Now, I know there are those of you who believe the entire John Bateman story was simply “classic Spooks” and perfectly acceptable in the context of this particular production.

I am not going to try to change your mind, any more than you would be able to change my own.

However, in terms of crafting a good story that showed continuity in terms of what had been previously established, I have to say it was a major failure.

S9  displayed outlandish potboiler writing more suited to a soap opera than an “intelligent and stylish” production.  Richard’s performance was amazing, kudos for him from keeping this series from being a total farce. However, as a writer, I thought the material stank to high heaven, frankly.

And dammit, they didn’t give Lucas that “elegant death” that RA had hoped for. Just a long, sad, cowardly dive off a tall building to an ignominious demise.

I don’t think I will ever quite forgive them for that.  I kept wanting Ros to show up, alive and kicking (arse)  and say: “Get a grip, people! This isn’t Lucas, just some dodgy imitation. Where have you hidden him? And where’s the hidden camera, because this is all obviously a really bad joke . . .”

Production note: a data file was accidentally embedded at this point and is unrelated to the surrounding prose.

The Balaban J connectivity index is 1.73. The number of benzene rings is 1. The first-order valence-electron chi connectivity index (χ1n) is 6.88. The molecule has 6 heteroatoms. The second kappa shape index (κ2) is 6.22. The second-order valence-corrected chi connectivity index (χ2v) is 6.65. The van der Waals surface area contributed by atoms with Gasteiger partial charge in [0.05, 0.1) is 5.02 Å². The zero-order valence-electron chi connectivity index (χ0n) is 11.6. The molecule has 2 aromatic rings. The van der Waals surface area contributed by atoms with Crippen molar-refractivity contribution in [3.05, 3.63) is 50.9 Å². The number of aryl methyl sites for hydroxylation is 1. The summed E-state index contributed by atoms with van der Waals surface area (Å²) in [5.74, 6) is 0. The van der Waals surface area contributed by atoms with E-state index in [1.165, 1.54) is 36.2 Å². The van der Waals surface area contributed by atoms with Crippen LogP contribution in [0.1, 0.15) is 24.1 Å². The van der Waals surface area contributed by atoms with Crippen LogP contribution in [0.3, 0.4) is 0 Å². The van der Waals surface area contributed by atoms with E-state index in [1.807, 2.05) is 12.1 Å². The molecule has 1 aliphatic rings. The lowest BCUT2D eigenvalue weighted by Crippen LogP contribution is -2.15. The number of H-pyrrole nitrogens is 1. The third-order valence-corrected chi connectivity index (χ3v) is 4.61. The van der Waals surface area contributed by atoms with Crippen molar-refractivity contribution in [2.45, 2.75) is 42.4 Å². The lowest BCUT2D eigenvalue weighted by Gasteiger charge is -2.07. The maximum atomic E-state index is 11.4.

An awful lot of rifles were hanging on that wall that just didn’t get fired, y’all.

Ah, the good old days. The dynamic duo.

Aside

I always thought Maeve looked like a lady I’d enjoy sitting down with for a cup of coffee or tea and nice chat.

Maeve Binchy passed away today at 72. Binchy was a bestselling author from Ireland. Before she became a short story author and novelist, she was a teacher and later, a journalist and columnist. I could relate to her personal history and I enjoyed her writing, which combined humor with poignancy and humanity.  Her first novel, Light a Penny Candle, was rejected five ties before it was published.  When it was published, it became a bestseller and her books went on to sell more than 40 million copies worldwide.